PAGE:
Each month Levy Library showcases the achievements of Mount Sinai faculty and researchers by highlighting an article and its altmetrics. Altmetrics are alternative measures of impact that capture non-traditional data like abstract views, article downloads, and social media activity. Our altmetrics data is provided by the PlumX platform.
This month we highlight Estimation of the global prevalence of dementia in 2019 and forecasted prevalence in 2050: an analysis for the Global Burden of Disease Study 2019. This article was written in part by Howard M. Fillit MD.
Given the projected trends in population ageing and population growth, the number of people with dementia is expected to increase. In addition, strong evidence has emerged supporting the importance of potentially modifiable risk factors for dementia. Characterising the distribution and magnitude of anticipated growth is crucial for public health planning and resource prioritisation. This study aimed to improve on previous forecasts of dementia prevalence by producing country-level estimates and incorporating information on selected risk factors.
We forecasted the prevalence of dementia attributable to the three dementia risk factors included in the Global Burden of Diseases, Injuries, and Risk Factors Study (GBD) 2019 (high body-mass index, high fasting plasma glucose, and smoking) from 2019 to 2050, using relative risks and forecasted risk factor prevalence to predict GBD risk-attributable prevalence in 2050 globally and by world region and country. Using linear regression models with education included as an additional predictor, we then forecasted the prevalence of dementia not attributable to GBD risks. To assess the relative contribution of future trends in GBD risk factors, education, population growth, and population ageing, we did a decomposition analysis.
We estimated that the number of people with dementia would increase from 57·4 (95% uncertainty interval 50·4–65·1) million cases globally in 2019 to 152·8 (130·8–175·9) million cases in 2050. Despite large increases in the projected number of people living with dementia, age-standardised both-sex prevalence remained stable between 2019 and 2050 (global percentage change of 0·1% [–7·5 to 10·8]). We estimated that there were more women with dementia than men with dementia globally in 2019 (female-to-male ratio of 1·69 [1·64–1·73]), and we expect this pattern to continue to 2050 (female-to-male ratio of 1·67 [1·52–1·85]). There was geographical heterogeneity in the projected increases across countries and regions, with the smallest percentage changes in the number of projected dementia cases in high-income Asia Pacific (53% [41–67]) and western Europe (74% [58–90]), and the largest in north Africa and the Middle East (367% [329–403]) and eastern sub-Saharan Africa (357% [323–395]). Projected increases in cases could largely be attributed to population growth and population ageing, although their relative importance varied by world region, with population growth contributing most to the increases in sub-Saharan Africa and population ageing contributing most to the increases in east Asia.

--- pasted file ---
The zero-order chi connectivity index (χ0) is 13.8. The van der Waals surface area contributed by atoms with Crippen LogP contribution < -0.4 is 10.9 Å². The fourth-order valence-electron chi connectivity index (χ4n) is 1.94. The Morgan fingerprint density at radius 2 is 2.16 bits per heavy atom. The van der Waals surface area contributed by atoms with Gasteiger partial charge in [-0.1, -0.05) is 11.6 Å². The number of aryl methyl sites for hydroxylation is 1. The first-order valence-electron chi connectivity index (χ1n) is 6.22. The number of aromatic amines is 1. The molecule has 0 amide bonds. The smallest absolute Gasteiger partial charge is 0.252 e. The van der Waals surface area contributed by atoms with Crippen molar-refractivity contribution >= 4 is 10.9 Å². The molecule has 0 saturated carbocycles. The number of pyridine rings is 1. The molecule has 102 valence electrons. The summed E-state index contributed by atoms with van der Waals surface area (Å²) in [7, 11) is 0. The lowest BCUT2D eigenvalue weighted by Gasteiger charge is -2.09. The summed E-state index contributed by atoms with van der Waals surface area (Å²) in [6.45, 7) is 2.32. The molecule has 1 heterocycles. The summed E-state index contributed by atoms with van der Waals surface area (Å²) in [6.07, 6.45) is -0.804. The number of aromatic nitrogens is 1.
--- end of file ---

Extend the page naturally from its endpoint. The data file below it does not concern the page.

Growth in the number of individuals living with dementia underscores the need for public health planning efforts and policy to address the needs of this group. Country-level estimates can be used to inform national planning efforts and decisions. Multifaceted approaches, including scaling up interventions to address modifiable risk factors and investing in research on biological mechanisms, will be key in addressing the expected increases in the number of individuals affected by dementia.
Bill & Melinda Gates Foundation and Gates Ventures.
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